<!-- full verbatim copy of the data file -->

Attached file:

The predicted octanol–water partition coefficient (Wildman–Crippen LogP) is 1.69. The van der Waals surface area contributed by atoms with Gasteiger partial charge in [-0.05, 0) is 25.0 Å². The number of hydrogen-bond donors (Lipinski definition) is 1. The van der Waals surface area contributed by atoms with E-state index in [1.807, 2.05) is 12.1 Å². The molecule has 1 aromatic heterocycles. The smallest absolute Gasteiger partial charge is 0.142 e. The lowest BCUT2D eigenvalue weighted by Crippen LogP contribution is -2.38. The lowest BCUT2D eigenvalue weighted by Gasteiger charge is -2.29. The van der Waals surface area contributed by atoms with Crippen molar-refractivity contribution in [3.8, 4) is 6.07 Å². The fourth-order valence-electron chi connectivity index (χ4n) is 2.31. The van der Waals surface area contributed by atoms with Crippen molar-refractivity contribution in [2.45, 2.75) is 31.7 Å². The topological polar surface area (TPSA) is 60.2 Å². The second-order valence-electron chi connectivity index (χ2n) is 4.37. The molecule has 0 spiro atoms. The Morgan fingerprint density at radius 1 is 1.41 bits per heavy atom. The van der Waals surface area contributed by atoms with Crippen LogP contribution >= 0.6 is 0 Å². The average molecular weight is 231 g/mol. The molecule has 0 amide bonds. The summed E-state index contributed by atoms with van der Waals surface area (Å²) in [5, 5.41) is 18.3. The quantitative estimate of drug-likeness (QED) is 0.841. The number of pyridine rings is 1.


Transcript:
The predicted octanol–water partition coefficient (Wildman–Crippen LogP) is 1.69. The van der Waals surface area contributed by atoms with Gasteiger partial charge in [-0.05, 0) is 25.0 Å². The number of hydrogen-bond donors (Lipinski definition) is 1. The van der Waals surface area contributed by atoms with E-state index in [1.807, 2.05) is 12.1 Å². The molecule has 1 aromatic heterocycles. The smallest absolute Gasteiger partial charge is 0.142 e. The lowest BCUT2D eigenvalue weighted by Crippen LogP contribution is -2.38. The lowest BCUT2D eigenvalue weighted by Gasteiger charge is -2.29. The van der Waals surface area contributed by atoms with Crippen molar-refractivity contribution in [3.8, 4) is 6.07 Å². The fourth-order valence-electron chi connectivity index (χ4n) is 2.31. The van der Waals surface area contributed by atoms with Crippen molar-refractivity contribution in [2.45, 2.75) is 31.7 Å². The topological polar surface area (TPSA) is 60.2 Å². The second-order valence-electron chi connectivity index (χ2n) is 4.37. The molecule has 0 spiro atoms. The Morgan fingerprint density at radius 1 is 1.41 bits per heavy atom. The van der Waals surface area contributed by atoms with Crippen LogP contribution >= 0.6 is 0 Å². The average molecular weight is 231 g/mol. The molecule has 0 amide bonds. The summed E-state index contributed by atoms with van der Waals surface area (Å²) in [5, 5.41) is 18.3. The quantitative estimate of drug-likeness (QED) is 0.841. The number of pyridine rings is 1.